Tarmo Virki 6:47
That sounds quite astonishing. The looking forward, what are the next milestones for the company?
Len Bland 6:55
Well, we're heading out right now to West Texas. And we're going to show the owner of an oil field with 4500 wells, well, it's going to work for them. Right now they're giving away. They estimate we don't know for sure, they don't know for sure. But they're testing and they'll find out, they think they might be giving away 10% of their oil production actually paying somebody to take away their dirty water, which is 10% of their oil production will enable them to get all that water. At the same time, we are expanding our distributor network, which is something we really want to do. And the distributors, we've so we've got distributors lined up in for the shallow lagoons and ponds to clean up the algae and sludge. And one of them has identified a community with a real need, they have 2000 homes, they're looking at spending $3 million to clean up their lagoon is full of sludge. And you know, we've quoted them, we've given them a quote for, you know, 20% of that.
Tarmo Virki 8:25
The is that gold in the US? Or are you operating, you know, much more widely.
Len Bland 8:31
It's, it's all in the US right? Now we want to you know, we're right there on the edge of having all the data and the reports and the papers and everything. And so we're, you know, there's plenty of need in the US and around the world for this, I mean, everywhere. So we're focused on the US, our approach to going international is that it's a new market, we'd need to raise more money to enter that market and do it properly. And so anybody that comes to us with international opportunities, are saying, well, you know, we need funding along with that either the funding from life licencing or a JV or an investment into our company. So we can we can go to that country and have the right partnership and do it right. Instead of all the international framework that's needed.
Tarmo Virki 9:29
We still really need kind of what's the competition is there other nano gas technology companies are?
Len Bland 9:37
So there are other nano bubble companies. Again, the most prevalent ones use membranes. Some use cavitation cavitation is where you split the mouth water molecules apart and are it creates heat and it creates In it creates oxygen. The cavitation companies are expensive to operate, they have high electricity costs and costs, they require a lot of maintenance because they use metals to make that happen. The membranes get clogged up like we talked about. Now, we view our real competition for the markets we selected with his dirty water to be existing methods, disposing water in a saltwater disposal and causing earthquakes in the oil industry. And dredging to clean up your sewage lagoon in the in the in the wastewater treatment. Now, if there's if you've got a deep pond and wastewater treatment plants use hit built deep ditches. And what those enable them to do is they can bubble small bubbles through that and small bubbles arise. But it gives them some time to the water some time to absorb absorb the oxygen in those small bubbles when they're really deep. So specifically, we're starting with, we think we can make a difference there. But we're starting with shallow lagoons where those bubbles would rise to pass and they wouldn't work at all.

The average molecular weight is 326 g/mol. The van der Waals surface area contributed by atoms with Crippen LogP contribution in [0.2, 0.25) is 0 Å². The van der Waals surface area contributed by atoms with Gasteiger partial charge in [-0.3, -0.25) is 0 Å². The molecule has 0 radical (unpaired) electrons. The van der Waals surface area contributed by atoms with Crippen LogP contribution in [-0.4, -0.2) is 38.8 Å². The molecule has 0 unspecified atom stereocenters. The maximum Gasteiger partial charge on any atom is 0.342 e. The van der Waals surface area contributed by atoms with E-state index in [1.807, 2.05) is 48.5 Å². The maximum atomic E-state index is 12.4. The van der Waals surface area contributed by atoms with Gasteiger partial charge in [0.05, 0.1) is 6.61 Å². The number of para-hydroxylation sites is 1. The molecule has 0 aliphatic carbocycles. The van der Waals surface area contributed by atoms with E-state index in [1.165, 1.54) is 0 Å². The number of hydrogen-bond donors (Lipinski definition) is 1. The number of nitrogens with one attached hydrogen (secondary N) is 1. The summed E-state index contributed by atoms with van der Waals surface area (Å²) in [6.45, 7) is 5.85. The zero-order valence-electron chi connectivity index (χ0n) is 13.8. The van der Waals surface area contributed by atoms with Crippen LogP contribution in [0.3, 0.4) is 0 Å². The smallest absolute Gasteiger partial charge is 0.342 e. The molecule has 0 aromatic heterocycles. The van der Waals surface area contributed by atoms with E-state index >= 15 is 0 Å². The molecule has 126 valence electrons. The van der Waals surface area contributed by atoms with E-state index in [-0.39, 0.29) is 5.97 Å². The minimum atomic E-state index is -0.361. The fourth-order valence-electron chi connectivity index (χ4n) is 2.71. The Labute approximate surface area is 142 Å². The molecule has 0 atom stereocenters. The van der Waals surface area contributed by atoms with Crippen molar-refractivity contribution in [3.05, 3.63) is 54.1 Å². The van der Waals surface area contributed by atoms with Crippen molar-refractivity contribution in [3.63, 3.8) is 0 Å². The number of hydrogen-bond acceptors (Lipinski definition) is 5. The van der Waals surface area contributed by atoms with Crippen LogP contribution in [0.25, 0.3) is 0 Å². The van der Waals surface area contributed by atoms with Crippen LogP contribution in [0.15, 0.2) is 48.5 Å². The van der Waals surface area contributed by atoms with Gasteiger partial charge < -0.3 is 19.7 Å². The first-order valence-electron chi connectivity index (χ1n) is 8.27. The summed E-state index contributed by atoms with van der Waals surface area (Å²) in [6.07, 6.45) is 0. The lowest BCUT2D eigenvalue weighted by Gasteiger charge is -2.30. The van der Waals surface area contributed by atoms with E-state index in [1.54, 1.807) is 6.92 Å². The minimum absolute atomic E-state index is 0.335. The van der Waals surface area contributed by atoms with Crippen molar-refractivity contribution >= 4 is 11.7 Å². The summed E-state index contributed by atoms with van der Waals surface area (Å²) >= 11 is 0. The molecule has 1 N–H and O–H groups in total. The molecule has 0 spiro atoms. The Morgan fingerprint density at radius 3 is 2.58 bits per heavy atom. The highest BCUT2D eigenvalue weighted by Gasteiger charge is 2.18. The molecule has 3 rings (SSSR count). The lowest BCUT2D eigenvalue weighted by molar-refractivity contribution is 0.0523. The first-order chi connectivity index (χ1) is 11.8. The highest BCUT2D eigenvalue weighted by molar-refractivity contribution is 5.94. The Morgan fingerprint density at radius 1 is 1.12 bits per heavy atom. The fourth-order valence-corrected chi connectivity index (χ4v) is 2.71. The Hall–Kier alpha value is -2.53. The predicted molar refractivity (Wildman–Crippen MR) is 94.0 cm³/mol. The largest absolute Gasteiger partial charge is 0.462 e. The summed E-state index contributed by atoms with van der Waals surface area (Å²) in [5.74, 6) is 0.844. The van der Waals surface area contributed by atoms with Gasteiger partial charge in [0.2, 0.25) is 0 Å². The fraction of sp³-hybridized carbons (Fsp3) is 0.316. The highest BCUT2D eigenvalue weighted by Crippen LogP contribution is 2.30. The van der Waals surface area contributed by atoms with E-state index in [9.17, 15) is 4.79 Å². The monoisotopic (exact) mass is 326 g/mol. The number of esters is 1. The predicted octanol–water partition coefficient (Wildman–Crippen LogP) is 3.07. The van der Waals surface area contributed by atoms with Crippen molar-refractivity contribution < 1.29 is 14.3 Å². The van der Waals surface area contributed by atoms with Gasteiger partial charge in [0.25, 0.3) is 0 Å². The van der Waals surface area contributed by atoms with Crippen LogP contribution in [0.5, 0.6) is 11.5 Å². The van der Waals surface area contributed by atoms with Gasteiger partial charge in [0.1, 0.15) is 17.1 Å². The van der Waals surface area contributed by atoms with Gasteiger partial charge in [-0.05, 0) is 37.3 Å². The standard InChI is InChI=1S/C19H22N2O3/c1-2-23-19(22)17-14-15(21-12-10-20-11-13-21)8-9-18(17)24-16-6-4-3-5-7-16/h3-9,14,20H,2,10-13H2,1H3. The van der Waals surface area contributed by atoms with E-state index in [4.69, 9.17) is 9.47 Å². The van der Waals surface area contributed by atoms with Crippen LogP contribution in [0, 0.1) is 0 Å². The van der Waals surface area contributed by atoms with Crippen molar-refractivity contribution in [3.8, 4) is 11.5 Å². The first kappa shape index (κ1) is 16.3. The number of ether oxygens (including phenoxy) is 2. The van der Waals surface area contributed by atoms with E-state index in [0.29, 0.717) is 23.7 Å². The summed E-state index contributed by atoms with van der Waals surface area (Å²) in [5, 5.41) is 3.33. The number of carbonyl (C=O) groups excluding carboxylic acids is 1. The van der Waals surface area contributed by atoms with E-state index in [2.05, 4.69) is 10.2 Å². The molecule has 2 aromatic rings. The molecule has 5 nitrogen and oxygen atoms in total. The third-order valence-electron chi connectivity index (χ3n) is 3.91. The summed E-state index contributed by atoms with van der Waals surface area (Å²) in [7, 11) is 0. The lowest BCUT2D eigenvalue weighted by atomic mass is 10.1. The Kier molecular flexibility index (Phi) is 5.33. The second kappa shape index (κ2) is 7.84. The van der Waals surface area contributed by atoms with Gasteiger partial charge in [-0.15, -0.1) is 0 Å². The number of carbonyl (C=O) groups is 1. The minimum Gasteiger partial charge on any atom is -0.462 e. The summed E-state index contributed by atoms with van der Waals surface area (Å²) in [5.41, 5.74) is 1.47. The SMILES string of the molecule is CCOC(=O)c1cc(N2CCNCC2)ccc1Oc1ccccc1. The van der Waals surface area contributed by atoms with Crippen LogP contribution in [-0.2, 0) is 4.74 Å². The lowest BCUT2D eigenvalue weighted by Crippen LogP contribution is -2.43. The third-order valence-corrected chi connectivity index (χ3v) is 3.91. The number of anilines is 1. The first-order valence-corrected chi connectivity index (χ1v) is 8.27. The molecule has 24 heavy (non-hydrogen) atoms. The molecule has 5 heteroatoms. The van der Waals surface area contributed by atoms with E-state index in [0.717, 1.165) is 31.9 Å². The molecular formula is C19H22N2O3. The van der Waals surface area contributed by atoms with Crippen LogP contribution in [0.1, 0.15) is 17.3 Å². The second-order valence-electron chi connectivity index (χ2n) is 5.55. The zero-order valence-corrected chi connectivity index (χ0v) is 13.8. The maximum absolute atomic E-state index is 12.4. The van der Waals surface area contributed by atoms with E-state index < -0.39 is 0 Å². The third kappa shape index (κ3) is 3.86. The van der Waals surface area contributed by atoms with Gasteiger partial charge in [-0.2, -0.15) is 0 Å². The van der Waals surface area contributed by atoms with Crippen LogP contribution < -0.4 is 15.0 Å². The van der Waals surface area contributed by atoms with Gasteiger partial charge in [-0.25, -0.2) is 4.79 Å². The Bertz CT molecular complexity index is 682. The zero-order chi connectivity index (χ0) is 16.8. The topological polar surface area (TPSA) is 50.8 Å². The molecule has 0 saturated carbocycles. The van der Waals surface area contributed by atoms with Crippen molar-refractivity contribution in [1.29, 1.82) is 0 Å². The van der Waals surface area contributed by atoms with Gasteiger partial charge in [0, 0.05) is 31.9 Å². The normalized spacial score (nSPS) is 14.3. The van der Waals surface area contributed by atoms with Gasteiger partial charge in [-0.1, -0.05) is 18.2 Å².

Tarmo Virki 11:33
And the next funding round will be when
Len Bland 11:38
we're raising three and a half million dollars right now for 17 and a half percent of the company. We think we'll need that round, and maybe one more. Once we return. We think that'll get us profitable. And then once we return profitable, we'll raise another round. Because we're, we understand how these nano bubbles work. And we think the market doesn't understand this. Yeah. And so it's very important for us to offer a service instead of selling equipment. I can't tell you how many times I got, oh, you know, I just wanted a nano bubbler, they will do you know, 50 gallons a minute? Well, you know, I could sell you a hose. And that will have some nano bubbles in it and that to do 50 gallons a minute. How about that. So they really need an entire solution. We provide the entire solution we we lease or rent them to the customer.
Tarmo Virki 12:43
So the kind of teaching the clientele is the bake opportunity in a way going forward.
Len Bland 12:54
Yeah, teaching the clientele running it for them. So they don't have to worry about it, making sure it's right, making sure everything's monitored, running it collecting the data so that we can eventually use that for predictive maintenance and for figuring out how to be even more efficient and how these systems run. Absolutely.
Tarmo Virki 13:19
Thanks, Len for this chat and good luck going forward.
Len Bland 13:24
Oh, thank you so much.
Transcribed by https://otter.ai